That said, I take serious issue with Harvey's argument once he moves beyond historical summary. First is his contention that "there’s an actual Main Stream into which bands are able to steer their ships" is an "ill-founded idea." In the age of the internet, that may be true: the only extant "underground" is just the shit people aren't listening to, as opposed to a separate, self-contained culture. But this is only true within the past decade. Does Harvey honestly believe that people going to Einstürzende Neubauten or Nation of Ulysses gigs and people buying Avalon or Achtung Baby were operating within the same social context?
The fundamental difference between Harvey and Albini is that the former believes the whole point of making music is to be heard by the widest audience possible. To wit:
Distribution and promotion is the key here. Indie labels used to suck at it, but in 2010, they’re really amazingly good at it, and they’re not shy about partnering with corporations like Warner to gain access to their monopoly on big box stores. And thankfully, it seems, the vast majority of indie fans... don’t care.Anyone who praises "the usefulness of major corporations" sees music as little other than a commodity and is a foot soldier for cultural homogeneity. Albini, on the other hand, views music as a communicative mode, an expression of a localized cultural identity, a sonic individuation. What bothers Albini about corporate encroachment is not merely the crass desperation & hucksterism of marketing & promotion, but how it corrupts the very creative process. As he explained in a superb interview with Ian Svenonius:
Whenever [bands] start making decisions based on their anticipation of the future response from the outside world, then they're talking out their ass and they're making decisions based on a fear of a future reprisal or something...This returns us to Albini's very purposeful separation between his work (engineering) and his art. As everyone knows, Albini is rather mercenary in who he'll record: anyone. But Shellac is infuriatingly uncompromising as a group of artists. They refuse the record-release-tour-repeat hamster wheel, turn down more shows than they play, and rigorously limit their public exposure. To someone like Harvey, whose musical philosophy is a synthesis of populism & capitalism, of course Albini comes off as provincial and exclusive. It simply means that he and Harvey have essentially different understandings of music's purpose.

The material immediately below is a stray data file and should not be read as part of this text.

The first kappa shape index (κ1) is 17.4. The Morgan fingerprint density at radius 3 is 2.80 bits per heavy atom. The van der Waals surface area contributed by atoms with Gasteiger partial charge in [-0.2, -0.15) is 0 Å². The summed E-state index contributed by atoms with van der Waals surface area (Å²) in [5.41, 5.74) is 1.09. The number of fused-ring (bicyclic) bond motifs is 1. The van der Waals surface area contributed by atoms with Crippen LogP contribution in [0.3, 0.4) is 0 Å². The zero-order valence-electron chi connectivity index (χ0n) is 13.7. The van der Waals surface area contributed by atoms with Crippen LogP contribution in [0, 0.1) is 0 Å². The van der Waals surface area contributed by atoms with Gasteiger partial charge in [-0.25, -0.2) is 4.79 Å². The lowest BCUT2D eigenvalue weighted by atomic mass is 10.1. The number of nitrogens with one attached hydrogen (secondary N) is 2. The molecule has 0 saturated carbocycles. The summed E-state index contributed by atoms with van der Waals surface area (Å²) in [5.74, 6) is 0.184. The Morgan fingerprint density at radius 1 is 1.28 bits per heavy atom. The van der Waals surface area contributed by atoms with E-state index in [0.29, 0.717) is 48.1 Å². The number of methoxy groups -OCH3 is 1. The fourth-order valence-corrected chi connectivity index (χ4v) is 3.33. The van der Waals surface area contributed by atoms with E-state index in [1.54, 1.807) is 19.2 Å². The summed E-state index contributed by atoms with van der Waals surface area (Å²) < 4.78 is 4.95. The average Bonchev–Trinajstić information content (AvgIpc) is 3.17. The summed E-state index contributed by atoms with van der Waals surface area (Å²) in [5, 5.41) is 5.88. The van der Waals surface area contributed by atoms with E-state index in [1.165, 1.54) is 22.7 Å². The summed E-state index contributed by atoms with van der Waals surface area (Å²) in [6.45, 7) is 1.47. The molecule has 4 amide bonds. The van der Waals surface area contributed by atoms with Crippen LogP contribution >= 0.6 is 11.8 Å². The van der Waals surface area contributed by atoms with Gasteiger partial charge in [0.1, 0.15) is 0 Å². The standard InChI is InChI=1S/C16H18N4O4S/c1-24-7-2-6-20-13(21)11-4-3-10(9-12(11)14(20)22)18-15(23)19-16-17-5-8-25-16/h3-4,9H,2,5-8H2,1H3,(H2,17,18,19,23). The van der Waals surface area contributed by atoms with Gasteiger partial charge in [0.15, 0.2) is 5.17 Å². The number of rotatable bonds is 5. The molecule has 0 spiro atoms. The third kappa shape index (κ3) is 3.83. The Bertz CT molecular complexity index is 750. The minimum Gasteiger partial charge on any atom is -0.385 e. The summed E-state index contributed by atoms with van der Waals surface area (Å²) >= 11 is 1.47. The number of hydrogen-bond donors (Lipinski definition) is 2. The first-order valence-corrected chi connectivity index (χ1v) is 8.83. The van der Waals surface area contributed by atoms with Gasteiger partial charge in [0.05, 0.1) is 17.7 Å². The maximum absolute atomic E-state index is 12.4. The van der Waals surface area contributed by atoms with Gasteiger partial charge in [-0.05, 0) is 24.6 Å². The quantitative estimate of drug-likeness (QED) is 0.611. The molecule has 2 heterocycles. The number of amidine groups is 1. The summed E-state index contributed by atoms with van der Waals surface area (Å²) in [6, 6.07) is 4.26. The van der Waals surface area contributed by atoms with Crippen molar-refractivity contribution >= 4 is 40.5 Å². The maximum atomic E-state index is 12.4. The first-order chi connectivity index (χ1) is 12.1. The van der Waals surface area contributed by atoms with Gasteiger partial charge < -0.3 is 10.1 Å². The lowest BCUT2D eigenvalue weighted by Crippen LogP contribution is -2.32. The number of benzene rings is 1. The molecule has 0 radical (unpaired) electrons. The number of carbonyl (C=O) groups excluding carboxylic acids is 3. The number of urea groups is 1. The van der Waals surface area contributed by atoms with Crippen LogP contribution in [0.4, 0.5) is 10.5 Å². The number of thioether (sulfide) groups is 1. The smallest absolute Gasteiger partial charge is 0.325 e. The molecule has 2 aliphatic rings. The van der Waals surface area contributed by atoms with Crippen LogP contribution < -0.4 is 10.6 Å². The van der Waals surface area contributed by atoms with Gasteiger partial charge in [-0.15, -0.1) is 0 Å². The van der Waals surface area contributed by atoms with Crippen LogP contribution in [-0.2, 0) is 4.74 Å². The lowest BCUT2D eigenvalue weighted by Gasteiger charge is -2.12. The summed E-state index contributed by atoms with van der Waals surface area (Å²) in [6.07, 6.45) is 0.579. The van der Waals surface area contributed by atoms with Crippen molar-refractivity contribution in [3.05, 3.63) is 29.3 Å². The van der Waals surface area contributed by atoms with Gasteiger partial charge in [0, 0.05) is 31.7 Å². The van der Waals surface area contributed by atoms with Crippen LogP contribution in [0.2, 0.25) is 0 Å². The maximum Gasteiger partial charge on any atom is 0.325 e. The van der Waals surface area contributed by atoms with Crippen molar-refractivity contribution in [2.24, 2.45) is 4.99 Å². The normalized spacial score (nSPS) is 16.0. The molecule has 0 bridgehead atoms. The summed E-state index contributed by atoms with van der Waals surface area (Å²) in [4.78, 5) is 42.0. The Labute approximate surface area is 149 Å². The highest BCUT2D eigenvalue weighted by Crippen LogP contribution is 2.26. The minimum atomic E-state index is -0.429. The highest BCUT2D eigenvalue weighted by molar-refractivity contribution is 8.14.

A lot of the music industry sees the record as the object, like the record is the thing. And if you have to fuck with the band a little bit to make the record good, that's okay, 'cuz that's what we're selling... But if you compromise the band for the sake of the shows, or the sake of the records, then you're fucking with the business. That's the franchise right there.
But personally, I think Albini is right and Harvey is wrong. The very benefit Sonic Youth won with their major label deal - "We’re able to work 24 hours a day at making music" - is impossible in the internet-oriented music industry, because it forces bands to operate first & foremost as a business concern with the music itself reduced to mere product. The ultimate evil of disintegrating the divide between underground & mainstream culture is that D.I.Y. becomes unworkable and collusion with corporate interests is forced. When any band with a Bandcamp page can reasonably entertain dreams of making fat mad stacks of a Honda TV ad license, musicians are attempting to realize Bowie-sized commercial ambitions on a Black Flag-sized budget. In the old-school punk paradigm, being in complete control of production/distribution/promotion, while not easy, was more manageable because winning over the world was not the point. No one was hoping to headline Madison Square Gardens. But now, every band hanging onto the long tail is baited by the corrupt conflation of making music with making a living. Ultimately, both these musicians and the music itself will suffer.